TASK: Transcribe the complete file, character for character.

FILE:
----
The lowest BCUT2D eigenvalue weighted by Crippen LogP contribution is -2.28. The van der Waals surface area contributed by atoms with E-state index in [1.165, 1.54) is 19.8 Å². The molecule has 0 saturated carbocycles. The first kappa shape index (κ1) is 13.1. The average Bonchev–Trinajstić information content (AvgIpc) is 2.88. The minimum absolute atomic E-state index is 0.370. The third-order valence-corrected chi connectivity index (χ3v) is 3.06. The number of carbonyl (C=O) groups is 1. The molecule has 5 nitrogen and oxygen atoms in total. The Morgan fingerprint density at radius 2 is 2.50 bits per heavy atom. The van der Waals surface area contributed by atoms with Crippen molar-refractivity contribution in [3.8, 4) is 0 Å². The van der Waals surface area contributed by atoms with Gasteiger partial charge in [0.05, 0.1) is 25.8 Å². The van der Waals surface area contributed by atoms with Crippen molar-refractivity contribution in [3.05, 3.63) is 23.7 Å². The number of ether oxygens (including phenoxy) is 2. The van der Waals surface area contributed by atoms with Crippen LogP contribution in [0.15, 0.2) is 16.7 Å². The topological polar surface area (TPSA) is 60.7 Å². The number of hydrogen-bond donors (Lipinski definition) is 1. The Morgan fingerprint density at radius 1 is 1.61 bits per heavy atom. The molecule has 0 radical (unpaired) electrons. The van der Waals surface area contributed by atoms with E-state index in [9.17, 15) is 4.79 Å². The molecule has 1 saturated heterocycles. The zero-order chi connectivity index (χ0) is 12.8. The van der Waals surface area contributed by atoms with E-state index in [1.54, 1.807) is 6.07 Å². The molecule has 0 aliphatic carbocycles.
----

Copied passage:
The lowest BCUT2D eigenvalue weighted by Crippen LogP contribution is -2.28. The van der Waals surface area contributed by atoms with E-state index in [1.165, 1.54) is 19.8 Å². The molecule has 0 saturated carbocycles. The first kappa shape index (κ1) is 13.1. The average Bonchev–Trinajstić information content (AvgIpc) is 2.88. The minimum absolute atomic E-state index is 0.370. The third-order valence-corrected chi connectivity index (χ3v) is 3.06. The number of carbonyl (C=O) groups is 1. The molecule has 5 nitrogen and oxygen atoms in total. The Morgan fingerprint density at radius 2 is 2.50 bits per heavy atom. The van der Waals surface area contributed by atoms with Crippen molar-refractivity contribution in [3.8, 4) is 0 Å². The van der Waals surface area contributed by atoms with Gasteiger partial charge in [0.05, 0.1) is 25.8 Å². The van der Waals surface area contributed by atoms with Crippen molar-refractivity contribution in [3.05, 3.63) is 23.7 Å². The number of ether oxygens (including phenoxy) is 2. The van der Waals surface area contributed by atoms with Crippen LogP contribution in [0.15, 0.2) is 16.7 Å². The topological polar surface area (TPSA) is 60.7 Å². The number of hydrogen-bond donors (Lipinski definition) is 1. The Morgan fingerprint density at radius 1 is 1.61 bits per heavy atom. The molecule has 0 radical (unpaired) electrons. The van der Waals surface area contributed by atoms with E-state index in [9.17, 15) is 4.79 Å². The molecule has 1 saturated heterocycles. The zero-order chi connectivity index (χ0) is 12.8. The van der Waals surface area contributed by atoms with E-state index in [1.54, 1.807) is 6.07 Å². The molecule has 0 aliphatic carbocycles.